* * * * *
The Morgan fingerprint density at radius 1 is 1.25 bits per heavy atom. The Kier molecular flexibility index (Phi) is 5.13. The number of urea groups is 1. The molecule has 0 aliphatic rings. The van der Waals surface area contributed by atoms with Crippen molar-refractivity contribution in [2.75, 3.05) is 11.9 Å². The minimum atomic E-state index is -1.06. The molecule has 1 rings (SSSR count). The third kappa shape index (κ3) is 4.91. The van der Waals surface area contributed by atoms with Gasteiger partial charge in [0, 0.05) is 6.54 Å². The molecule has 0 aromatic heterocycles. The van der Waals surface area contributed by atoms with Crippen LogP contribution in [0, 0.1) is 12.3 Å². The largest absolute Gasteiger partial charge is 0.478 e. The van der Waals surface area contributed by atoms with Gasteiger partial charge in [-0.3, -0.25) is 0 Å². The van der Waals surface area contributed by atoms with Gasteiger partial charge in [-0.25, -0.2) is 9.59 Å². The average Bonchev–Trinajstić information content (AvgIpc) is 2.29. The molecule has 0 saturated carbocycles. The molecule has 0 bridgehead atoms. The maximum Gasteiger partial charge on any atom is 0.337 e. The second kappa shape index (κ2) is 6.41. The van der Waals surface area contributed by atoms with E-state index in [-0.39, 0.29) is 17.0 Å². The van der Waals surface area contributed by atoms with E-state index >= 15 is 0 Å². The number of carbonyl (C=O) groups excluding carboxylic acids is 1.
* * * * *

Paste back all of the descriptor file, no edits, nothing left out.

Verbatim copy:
The Morgan fingerprint density at radius 1 is 1.25 bits per heavy atom. The Kier molecular flexibility index (Phi) is 5.13. The number of urea groups is 1. The molecule has 0 aliphatic rings. The van der Waals surface area contributed by atoms with Crippen molar-refractivity contribution in [2.75, 3.05) is 11.9 Å². The minimum atomic E-state index is -1.06. The molecule has 1 rings (SSSR count). The third kappa shape index (κ3) is 4.91. The van der Waals surface area contributed by atoms with Gasteiger partial charge in [0, 0.05) is 6.54 Å². The molecule has 0 aromatic heterocycles. The van der Waals surface area contributed by atoms with Crippen LogP contribution in [0, 0.1) is 12.3 Å². The largest absolute Gasteiger partial charge is 0.478 e. The van der Waals surface area contributed by atoms with Gasteiger partial charge in [-0.3, -0.25) is 0 Å². The van der Waals surface area contributed by atoms with Gasteiger partial charge in [-0.25, -0.2) is 9.59 Å². The average Bonchev–Trinajstić information content (AvgIpc) is 2.29. The molecule has 0 saturated carbocycles. The molecule has 0 bridgehead atoms. The maximum Gasteiger partial charge on any atom is 0.337 e. The second kappa shape index (κ2) is 6.41. The van der Waals surface area contributed by atoms with E-state index in [-0.39, 0.29) is 17.0 Å². The van der Waals surface area contributed by atoms with E-state index >= 15 is 0 Å². The number of carbonyl (C=O) groups excluding carboxylic acids is 1.